In doing so, the president is said to be particularly keen on disrupting and crippling Beijing’s “Made in China 2025” plan, an ambitious scheme to achieve mastery in key technological sectors of the global economy, including artificial intelligence and robotics, something that would indeed bring China closer to thatgoal of parity, which Trump and his associates are determined to sabotage. In other words, for China, this is no mere competitive challenge but a potentially existential threat to its future status as a great power. As a result, expect counter-measures that are likely to further erode the borders between peace and war.

And if there is any place where such borders are particularly at risk of erosion, it’s in cyberspace, an increasingly significant arena for combat in the post-Cold War world. While an incredible source of wealth to companies that rely on the Internet for commerce and communications, cyberspace is also a largely unpatrolled jungle where bad actors can spread misinformation, steal secrets, or endanger critical economic and other operations. Its obvious penetrability has proven a bonanza for criminals and political provocateurs of every stripe, including aggressive groups sponsored by governments eager to engage in offensive operations that, while again falling short of armed combat, pose significant dangers to a targeted country. As Americans have discovered to our horror, Russian government agents exploited the Internet’s many vulnerabilities to interfere in the 2016 presidential election and are reportedly continuing to meddle in America’s electoral politics two years later. China, for its part, is believed to have exploited the Internet to steal American technological secrets, including data for the design and development of advanced weapons systems.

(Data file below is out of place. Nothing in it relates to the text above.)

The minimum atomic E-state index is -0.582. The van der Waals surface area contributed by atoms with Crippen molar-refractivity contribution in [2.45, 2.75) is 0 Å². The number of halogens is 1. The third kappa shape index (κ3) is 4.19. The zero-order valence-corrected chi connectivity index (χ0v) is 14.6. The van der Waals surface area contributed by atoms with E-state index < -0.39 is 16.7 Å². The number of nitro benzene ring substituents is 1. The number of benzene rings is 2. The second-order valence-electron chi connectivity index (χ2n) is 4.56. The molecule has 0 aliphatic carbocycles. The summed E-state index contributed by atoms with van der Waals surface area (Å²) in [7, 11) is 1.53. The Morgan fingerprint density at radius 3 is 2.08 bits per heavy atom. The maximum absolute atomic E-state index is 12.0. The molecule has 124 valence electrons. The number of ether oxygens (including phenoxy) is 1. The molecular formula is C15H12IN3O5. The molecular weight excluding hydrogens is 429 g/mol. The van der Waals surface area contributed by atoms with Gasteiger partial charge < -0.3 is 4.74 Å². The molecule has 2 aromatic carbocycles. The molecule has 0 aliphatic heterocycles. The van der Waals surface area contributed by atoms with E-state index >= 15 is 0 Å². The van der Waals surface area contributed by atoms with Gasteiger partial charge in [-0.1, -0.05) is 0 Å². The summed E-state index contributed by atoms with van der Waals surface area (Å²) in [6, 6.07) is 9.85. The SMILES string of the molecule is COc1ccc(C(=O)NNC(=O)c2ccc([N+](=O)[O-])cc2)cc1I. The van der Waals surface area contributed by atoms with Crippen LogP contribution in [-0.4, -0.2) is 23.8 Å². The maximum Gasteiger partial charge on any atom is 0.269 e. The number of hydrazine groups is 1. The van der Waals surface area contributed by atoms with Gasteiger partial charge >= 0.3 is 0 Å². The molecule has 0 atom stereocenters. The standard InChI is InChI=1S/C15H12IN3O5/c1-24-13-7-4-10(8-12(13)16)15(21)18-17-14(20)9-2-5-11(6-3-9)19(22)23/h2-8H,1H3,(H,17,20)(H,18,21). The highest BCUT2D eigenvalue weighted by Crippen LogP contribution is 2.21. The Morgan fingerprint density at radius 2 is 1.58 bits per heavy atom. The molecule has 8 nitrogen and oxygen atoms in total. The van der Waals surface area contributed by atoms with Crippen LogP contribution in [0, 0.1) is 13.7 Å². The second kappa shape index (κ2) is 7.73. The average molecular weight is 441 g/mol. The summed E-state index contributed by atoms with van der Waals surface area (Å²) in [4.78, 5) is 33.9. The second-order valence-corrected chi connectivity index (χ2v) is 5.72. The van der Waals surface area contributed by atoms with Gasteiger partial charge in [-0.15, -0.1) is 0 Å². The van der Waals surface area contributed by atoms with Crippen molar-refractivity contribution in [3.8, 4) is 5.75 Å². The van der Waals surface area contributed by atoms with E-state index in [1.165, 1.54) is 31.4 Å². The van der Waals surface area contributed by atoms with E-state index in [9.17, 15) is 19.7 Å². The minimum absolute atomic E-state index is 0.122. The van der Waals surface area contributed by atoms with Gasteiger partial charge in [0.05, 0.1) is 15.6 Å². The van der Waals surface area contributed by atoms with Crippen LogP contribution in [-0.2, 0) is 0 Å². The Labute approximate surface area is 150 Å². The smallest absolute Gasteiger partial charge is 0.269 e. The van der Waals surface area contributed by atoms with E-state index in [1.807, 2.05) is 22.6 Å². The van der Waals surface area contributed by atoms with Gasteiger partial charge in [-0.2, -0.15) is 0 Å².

The United States, too, has engaged in offensive cyber operations, including the groundbreaking 2010 “Stuxnet” attack that temporarily crippled Iran’s uranium enrichment facilities. It reportedly also used such methods to try to impair North Korean missile launches. To what degree US cyberattacks have been directed against China or Russia is unknown, but under a new “National Cyber Strategy” unveiled by the Trump administration in August, such a strategy will become far more likely. Claiming that those countries have imperiled American national security through relentless cyberattacks, it authorizes secret retaliatory strikes.

The question is: Could trade war and cyberwar lead one day to regular armed conflict?

Muscle-Flexing in Perilous Times

Such dangers are compounded by another distinctive feature of the new global tinderbox: the unrestrained impulse of top officials of the three powers to advertise their global assertiveness through conspicuous displays of military power, including encroaching on the perimeters, defensive or otherwise, of their rivals. These can take various forms, including overly aggressive military “exercises” and the deployment of warships in contested waters.